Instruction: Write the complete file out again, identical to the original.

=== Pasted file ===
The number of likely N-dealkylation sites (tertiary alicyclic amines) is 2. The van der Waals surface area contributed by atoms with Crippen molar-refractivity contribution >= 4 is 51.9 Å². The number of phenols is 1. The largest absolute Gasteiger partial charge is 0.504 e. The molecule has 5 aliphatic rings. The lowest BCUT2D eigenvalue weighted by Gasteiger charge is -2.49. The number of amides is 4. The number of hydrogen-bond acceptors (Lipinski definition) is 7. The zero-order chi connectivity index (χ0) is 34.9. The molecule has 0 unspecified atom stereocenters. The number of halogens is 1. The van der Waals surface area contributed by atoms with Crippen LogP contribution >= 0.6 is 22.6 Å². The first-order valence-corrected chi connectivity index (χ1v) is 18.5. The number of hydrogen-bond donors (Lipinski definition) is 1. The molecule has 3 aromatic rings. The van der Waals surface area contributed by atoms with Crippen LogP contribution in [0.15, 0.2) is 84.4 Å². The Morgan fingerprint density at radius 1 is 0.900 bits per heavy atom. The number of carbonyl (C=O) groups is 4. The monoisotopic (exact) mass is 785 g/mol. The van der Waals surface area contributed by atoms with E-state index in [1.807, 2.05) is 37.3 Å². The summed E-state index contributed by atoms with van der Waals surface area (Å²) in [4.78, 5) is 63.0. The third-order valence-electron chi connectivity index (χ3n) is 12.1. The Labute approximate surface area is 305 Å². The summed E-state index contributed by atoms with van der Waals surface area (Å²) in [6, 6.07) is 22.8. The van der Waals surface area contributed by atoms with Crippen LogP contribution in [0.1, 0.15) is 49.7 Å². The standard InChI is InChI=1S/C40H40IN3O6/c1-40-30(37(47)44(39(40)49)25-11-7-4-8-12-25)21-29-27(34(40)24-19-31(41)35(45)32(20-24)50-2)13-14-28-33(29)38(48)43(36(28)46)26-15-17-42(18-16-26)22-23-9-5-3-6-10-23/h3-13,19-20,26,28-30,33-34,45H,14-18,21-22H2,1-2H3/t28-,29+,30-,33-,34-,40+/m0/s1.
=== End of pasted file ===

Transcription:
The number of likely N-dealkylation sites (tertiary alicyclic amines) is 2. The van der Waals surface area contributed by atoms with Crippen molar-refractivity contribution >= 4 is 51.9 Å². The number of phenols is 1. The largest absolute Gasteiger partial charge is 0.504 e. The molecule has 5 aliphatic rings. The lowest BCUT2D eigenvalue weighted by Gasteiger charge is -2.49. The number of amides is 4. The number of hydrogen-bond acceptors (Lipinski definition) is 7. The zero-order chi connectivity index (χ0) is 34.9. The molecule has 0 unspecified atom stereocenters. The number of halogens is 1. The van der Waals surface area contributed by atoms with Crippen LogP contribution >= 0.6 is 22.6 Å². The first-order valence-corrected chi connectivity index (χ1v) is 18.5. The number of hydrogen-bond donors (Lipinski definition) is 1. The molecule has 3 aromatic rings. The van der Waals surface area contributed by atoms with Crippen LogP contribution in [0.15, 0.2) is 84.4 Å². The Morgan fingerprint density at radius 1 is 0.900 bits per heavy atom. The number of carbonyl (C=O) groups is 4. The monoisotopic (exact) mass is 785 g/mol. The van der Waals surface area contributed by atoms with E-state index in [1.807, 2.05) is 37.3 Å². The summed E-state index contributed by atoms with van der Waals surface area (Å²) in [4.78, 5) is 63.0. The third-order valence-electron chi connectivity index (χ3n) is 12.1. The Labute approximate surface area is 305 Å². The summed E-state index contributed by atoms with van der Waals surface area (Å²) in [6, 6.07) is 22.8. The van der Waals surface area contributed by atoms with Crippen LogP contribution in [0.1, 0.15) is 49.7 Å². The standard InChI is InChI=1S/C40H40IN3O6/c1-40-30(37(47)44(39(40)49)25-11-7-4-8-12-25)21-29-27(34(40)24-19-31(41)35(45)32(20-24)50-2)13-14-28-33(29)38(48)43(36(28)46)26-15-17-42(18-16-26)22-23-9-5-3-6-10-23/h3-13,19-20,26,28-30,33-34,45H,14-18,21-22H2,1-2H3/t28-,29+,30-,33-,34-,40+/m0/s1.